kelly. . .a "risk for" diagnosis is not an actual patient problem, but an anticipated problem you think might occur. therefore, you will have risk factors
rather than related factors
(your r/t part of the diagnostic statement), but no symptoms (your aeb part of the diagnostic statement) because the problem doesn't actually exist
however, when you are putting these kinds of diagnoses together in a care plan, you must have a idea of what problem you are thinking the patient is at risk for and keep the potential symptoms of that problem in your mind because your nursing interventions for this kind of diagnosis are either going to observe and monitor for those signs and symptoms and/or take measures to prevent them from occurring, got it?
as always, use a nursing diagnosis reference to help you with the actual language in constructing your nursing diagnosis statement. nanda put the taxonomy together, so we don't have to spend hours agonizing over how to go about wording these things. so, check out the nursing diagnosis for impaired skin integrity
(weblink: [color=#3366ff]impaired skin integrity
) before you turn it into risk for impaired skin integrity.
the related factors will become your risk factors for your "risk for" diagnosis that you want to use. while i understand you want to use immobility, also look at the related factors under impaired skin integrity.
do you think any of those other related factors (which will now become your risk factors) could be the cause of of a skin integrity problem for this patient of yours? if so, add to to your r/t part of your nursing statement. remember that related factors are etiologies (causes) of the nursing problem.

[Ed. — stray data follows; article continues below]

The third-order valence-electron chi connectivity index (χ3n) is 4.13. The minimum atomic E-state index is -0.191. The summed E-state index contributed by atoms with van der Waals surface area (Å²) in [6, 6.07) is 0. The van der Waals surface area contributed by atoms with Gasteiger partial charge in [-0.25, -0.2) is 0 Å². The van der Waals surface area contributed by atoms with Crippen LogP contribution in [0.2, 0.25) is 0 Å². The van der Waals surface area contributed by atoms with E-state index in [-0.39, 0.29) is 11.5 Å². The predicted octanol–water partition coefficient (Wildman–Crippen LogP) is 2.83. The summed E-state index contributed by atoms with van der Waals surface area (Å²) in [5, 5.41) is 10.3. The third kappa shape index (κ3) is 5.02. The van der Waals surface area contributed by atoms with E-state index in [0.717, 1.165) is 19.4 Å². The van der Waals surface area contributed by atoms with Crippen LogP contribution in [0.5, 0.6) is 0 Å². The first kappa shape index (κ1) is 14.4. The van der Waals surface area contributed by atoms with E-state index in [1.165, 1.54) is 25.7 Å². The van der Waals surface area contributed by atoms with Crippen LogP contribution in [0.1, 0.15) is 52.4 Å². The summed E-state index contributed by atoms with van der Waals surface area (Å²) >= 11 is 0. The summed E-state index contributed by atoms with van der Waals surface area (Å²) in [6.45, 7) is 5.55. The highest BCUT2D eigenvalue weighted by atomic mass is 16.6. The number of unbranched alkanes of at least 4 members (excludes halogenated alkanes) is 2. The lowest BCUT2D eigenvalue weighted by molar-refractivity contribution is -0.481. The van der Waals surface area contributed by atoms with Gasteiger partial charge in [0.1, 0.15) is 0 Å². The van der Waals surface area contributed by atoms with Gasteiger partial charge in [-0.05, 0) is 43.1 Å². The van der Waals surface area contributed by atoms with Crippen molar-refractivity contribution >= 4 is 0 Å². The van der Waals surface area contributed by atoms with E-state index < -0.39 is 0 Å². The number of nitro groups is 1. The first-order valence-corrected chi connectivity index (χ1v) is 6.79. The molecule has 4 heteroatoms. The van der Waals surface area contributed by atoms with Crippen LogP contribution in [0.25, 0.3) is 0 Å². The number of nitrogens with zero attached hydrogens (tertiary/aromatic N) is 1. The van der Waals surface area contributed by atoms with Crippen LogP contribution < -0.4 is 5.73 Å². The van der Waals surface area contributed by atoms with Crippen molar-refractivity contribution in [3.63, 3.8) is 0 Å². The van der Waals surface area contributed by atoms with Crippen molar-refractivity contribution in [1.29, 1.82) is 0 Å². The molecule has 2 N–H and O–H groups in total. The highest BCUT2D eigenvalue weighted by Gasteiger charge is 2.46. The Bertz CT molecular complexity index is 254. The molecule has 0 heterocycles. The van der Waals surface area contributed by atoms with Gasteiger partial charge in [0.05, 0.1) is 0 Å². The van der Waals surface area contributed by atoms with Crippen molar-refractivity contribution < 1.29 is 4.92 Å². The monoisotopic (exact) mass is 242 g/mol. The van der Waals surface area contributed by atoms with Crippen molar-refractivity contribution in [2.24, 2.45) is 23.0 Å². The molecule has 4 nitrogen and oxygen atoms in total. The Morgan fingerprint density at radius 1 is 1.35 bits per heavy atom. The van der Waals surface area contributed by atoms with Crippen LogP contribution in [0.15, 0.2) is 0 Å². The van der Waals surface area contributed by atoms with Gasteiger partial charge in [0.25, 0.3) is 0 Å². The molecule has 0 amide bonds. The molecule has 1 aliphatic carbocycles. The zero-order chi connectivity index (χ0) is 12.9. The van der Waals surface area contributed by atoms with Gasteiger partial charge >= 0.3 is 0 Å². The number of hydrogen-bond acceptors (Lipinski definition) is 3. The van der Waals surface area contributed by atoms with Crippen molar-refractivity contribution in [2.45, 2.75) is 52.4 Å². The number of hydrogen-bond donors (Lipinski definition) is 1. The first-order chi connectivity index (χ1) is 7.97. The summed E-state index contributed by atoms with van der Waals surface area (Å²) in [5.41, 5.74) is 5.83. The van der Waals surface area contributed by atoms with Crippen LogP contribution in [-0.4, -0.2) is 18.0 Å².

your diagnosis could end up looking something like this:
- risk for impaired skin integrity r/t physical immobility (aeb reddened skin over bony prominences with skin still intact, skin does not blanche when pressure is applied to it). [there is an actual nanda diagnosis of impaired wheelchair mobility, but it's definition is "limitation of independent operation of wheelchair within environment." page 140, nanda-i nursing diagnoses: definitions & classification 2007-2008]
- the part that i have in orange is not actually written but you keep it in the back of your mind. your nursing diagnoses address these "potential" symptoms so your nursing interventions are going to look something like this:
- assess patient q shift for redness over bony prominences on elbows, hips, heels and coccyx
- turn q2h and avoid shearing force
- check for incontinence q2h and keep bed linens dry and free of wrinkles
- keep skin clean and dry
- provide passive rom qshift
- when in wheelchair assure protective seating to avoid pressure over coccyx while seated in w/c
- monitor meal and nutritional intake and assure patient is eating adequate protein each day
- report any break in skin integrity to the doctor
now, finish off this last care plan and have a great holiday.